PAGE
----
It is sad to hear that PI is going the way of the rest of the industry. I worked a dozen or so outages there but was not on The Bruce list so I have not worked there since he got the contract. They were great people to work with at the plant in the 70s and 80s.
I hope things improve before the SGRP gets started.
  Good Luck !!!

Offline Roll Tide

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Re: Prairie Island
« Reply #12 on: Sep 03, 2004, 07:59 »
I think there will be some strong opinions on this thread in the days to come. Remember the ground rules: we don't name names because of the concerns for lawsuits. This is a great site for venting, but please do it without getting too specific.
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Re: Prairie Island
« Reply #13 on: Sep 05, 2004, 02:53 »
You aren't kidding Roll, the fun begins in 5 days!!! I've been here way to long this year already. At least there are still some cool people here to make the day go by quicker.

ramdog_1

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Re: Prairie Island
« Reply #14 on: Sep 05, 2004, 07:32 »
humm the sgt way will go good there .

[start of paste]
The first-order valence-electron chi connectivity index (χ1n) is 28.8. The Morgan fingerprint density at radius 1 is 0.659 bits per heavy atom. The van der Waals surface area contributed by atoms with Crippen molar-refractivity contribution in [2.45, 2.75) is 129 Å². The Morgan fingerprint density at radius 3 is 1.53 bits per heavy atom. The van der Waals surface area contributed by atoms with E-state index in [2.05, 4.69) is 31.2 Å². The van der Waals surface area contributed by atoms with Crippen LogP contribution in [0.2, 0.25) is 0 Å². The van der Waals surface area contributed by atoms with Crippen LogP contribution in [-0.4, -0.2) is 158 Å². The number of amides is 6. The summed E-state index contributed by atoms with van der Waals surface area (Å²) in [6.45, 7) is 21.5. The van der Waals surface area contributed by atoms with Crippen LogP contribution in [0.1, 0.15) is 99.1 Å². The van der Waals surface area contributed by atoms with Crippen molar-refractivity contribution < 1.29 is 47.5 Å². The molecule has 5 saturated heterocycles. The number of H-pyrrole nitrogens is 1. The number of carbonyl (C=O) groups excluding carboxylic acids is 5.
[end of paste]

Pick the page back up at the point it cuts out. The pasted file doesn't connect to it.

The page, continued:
let me ask this do they still have the parking lot wired to plug your car in? good luck you will need it brrr.
give rad bitch a hug when u see her!

kissup

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Re: Prairie Island
« Reply #15 on: Sep 05, 2004, 07:40 »
Yes the first batch of people and Joules (ballet dancer) are what makes this place bearable.  Also having a person at the front desk to keep us out of trouble also helps.  Its not that bad yet the weather has been nice.  And Im sure our pockets will be full when Christmas rolls around.

ramdog_1

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Re: Prairie Island
« Reply #16 on: Sep 07, 2004, 10:34 »
xmas?? its a 40 day outage if SGT has anything to do with it in out back on line.
I am sure they want to beat Oconee and show what they can do up north!

Offline roadhp

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Re: Prairie Island